Deadly heat wave: Karachi Heat Wave
Published: June 22, 2015
Deadly heat wave: Karachi Heat Wave, A heatwave in Pakistan has killed more than 180 people, according to health officials, as the government called in the army to help tackle widespread heatstroke in the worst-hit city Karachi.
Temperatures in Karachi, the country’s largest city, hit 45 degrees Celsius at the weekend, just short of an all-time high in the city of 47C in June 1979.
A further 11 deaths were reported in southern parts of central Punjab province.
Dr Sabir Memon, a senior health official in southern Sindh province, said the official death toll was 180 and warned the death toll was likely to rise in the evening.
National Disaster Management (NDMA) spokesman Ahmed Kamal said the government had asked the army and paramilitary rangers to help relief efforts which will include setting up heatstroke treatment centres around the city.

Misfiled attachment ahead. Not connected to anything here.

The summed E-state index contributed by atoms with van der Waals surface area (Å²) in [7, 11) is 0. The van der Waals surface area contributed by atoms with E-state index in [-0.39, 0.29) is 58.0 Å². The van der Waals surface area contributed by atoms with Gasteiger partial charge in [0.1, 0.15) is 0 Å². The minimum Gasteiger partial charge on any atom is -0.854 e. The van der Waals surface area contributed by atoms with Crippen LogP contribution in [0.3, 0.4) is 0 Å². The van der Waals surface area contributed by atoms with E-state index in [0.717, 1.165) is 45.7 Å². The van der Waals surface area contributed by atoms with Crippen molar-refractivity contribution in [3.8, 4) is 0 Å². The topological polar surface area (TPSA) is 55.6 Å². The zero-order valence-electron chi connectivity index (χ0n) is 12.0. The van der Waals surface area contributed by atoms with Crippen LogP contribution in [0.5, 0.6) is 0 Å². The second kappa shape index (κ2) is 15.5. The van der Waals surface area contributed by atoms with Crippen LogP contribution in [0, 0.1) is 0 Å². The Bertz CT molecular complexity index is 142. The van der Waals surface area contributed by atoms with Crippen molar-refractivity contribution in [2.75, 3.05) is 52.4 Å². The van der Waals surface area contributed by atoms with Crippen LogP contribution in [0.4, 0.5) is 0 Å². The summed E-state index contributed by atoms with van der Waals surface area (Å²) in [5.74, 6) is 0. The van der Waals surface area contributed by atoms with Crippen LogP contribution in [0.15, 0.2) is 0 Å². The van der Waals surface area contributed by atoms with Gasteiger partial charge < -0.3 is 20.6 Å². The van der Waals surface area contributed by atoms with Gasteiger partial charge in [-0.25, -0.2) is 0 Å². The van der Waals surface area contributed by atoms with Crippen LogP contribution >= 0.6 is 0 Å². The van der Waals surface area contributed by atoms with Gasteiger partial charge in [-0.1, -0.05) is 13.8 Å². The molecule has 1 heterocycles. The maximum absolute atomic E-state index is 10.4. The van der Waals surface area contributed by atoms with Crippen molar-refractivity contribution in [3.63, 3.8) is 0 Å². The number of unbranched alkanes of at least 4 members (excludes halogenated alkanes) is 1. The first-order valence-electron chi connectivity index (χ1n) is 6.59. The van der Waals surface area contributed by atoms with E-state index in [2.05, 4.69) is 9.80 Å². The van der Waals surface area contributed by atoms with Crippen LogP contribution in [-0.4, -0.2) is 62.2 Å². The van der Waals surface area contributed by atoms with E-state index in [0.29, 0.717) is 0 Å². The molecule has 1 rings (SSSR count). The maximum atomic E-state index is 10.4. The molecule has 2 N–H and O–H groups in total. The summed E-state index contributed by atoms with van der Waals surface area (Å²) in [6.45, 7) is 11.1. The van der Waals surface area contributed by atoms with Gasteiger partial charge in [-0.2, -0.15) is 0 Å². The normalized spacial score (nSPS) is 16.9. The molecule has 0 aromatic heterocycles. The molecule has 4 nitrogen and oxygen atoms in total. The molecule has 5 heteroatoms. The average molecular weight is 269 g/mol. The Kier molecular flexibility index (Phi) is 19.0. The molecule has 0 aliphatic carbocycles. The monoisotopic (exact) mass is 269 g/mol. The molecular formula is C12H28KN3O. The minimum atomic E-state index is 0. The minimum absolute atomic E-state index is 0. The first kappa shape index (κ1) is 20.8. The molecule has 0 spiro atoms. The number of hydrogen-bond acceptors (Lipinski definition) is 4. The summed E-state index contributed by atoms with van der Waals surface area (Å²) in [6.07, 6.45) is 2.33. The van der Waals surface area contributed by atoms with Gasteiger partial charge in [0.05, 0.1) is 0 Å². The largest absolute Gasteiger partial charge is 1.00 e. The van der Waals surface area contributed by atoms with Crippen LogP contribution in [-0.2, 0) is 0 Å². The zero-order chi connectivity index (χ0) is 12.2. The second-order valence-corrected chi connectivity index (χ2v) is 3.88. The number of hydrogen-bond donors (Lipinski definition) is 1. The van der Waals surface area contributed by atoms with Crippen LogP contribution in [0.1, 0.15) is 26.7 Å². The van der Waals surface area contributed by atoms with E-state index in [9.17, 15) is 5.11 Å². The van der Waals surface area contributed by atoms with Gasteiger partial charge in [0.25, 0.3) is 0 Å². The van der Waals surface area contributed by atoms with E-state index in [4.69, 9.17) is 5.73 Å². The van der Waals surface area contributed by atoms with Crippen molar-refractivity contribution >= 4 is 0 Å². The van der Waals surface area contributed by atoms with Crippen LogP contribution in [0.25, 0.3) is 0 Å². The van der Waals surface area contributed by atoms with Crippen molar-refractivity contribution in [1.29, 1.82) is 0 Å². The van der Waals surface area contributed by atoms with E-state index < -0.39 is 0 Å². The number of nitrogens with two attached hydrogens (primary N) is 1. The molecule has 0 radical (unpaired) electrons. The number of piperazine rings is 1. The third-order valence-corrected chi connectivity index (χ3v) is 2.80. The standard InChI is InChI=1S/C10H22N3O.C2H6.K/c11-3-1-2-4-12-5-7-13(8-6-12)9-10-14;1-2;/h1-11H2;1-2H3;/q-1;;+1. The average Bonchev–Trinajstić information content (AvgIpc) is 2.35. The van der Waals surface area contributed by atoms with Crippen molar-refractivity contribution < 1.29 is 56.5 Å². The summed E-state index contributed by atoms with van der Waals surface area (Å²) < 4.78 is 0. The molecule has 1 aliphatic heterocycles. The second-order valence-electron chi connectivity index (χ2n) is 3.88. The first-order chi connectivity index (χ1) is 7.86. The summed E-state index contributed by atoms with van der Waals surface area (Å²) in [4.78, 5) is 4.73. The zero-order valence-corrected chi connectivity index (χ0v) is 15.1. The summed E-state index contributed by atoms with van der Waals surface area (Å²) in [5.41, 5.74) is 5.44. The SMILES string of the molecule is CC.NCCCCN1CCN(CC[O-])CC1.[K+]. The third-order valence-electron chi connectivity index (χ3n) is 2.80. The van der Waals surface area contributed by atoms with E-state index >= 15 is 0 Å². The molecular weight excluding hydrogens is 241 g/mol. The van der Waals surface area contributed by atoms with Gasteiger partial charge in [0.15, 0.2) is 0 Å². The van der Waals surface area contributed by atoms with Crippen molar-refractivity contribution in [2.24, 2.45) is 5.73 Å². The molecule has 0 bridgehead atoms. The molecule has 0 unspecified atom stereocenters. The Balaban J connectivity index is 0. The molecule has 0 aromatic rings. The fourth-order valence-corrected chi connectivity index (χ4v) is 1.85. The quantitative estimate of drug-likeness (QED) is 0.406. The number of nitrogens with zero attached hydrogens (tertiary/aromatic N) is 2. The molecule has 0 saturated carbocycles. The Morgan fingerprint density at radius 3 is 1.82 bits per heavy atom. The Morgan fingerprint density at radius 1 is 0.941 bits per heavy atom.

Sindh provincial health secretary Saeed Mangnejo said the provincial government had imposed a state of emergency at all hospitals, cancelled leave for doctors and other medical staff, and increased stocks of medical supplies.
Dr Seemin Jamali, the head of the emergency department at state-run Jinnah Hospital, said more than 100 people had died at the hospital.
“They all died of heat stroke,” Dr Jamali said.
Pakistan’s meteorological office said temperatures hit 43C in Karachi on Sunday and 49C in the south-western city of Turbat near the Iranian border.
More hot and humid weather was predicted for the coming 24 hours, though thunderstorms forecast for later in the week could bring cooler weather.
Doctors advised people to avoid exposure to the sun and wear light cotton clothes.
The high temperatures were made worse by frequent power outages, sparking protests in several parts of Karachi, a sprawling city of 20 million.
Electricity cuts also crippled Karachi’s water supply system, hampering the pumping of millions of gallons of water to consumers, the state-run water utility said.
The Islamic fasting month of Ramadan, during which devout Muslims abstain from all food and drink during daylight hours, began on Friday, coinciding with what is usually the hottest time of year in Pakistan.
Please feel free to send if you have any questions regarding this post , you can contact on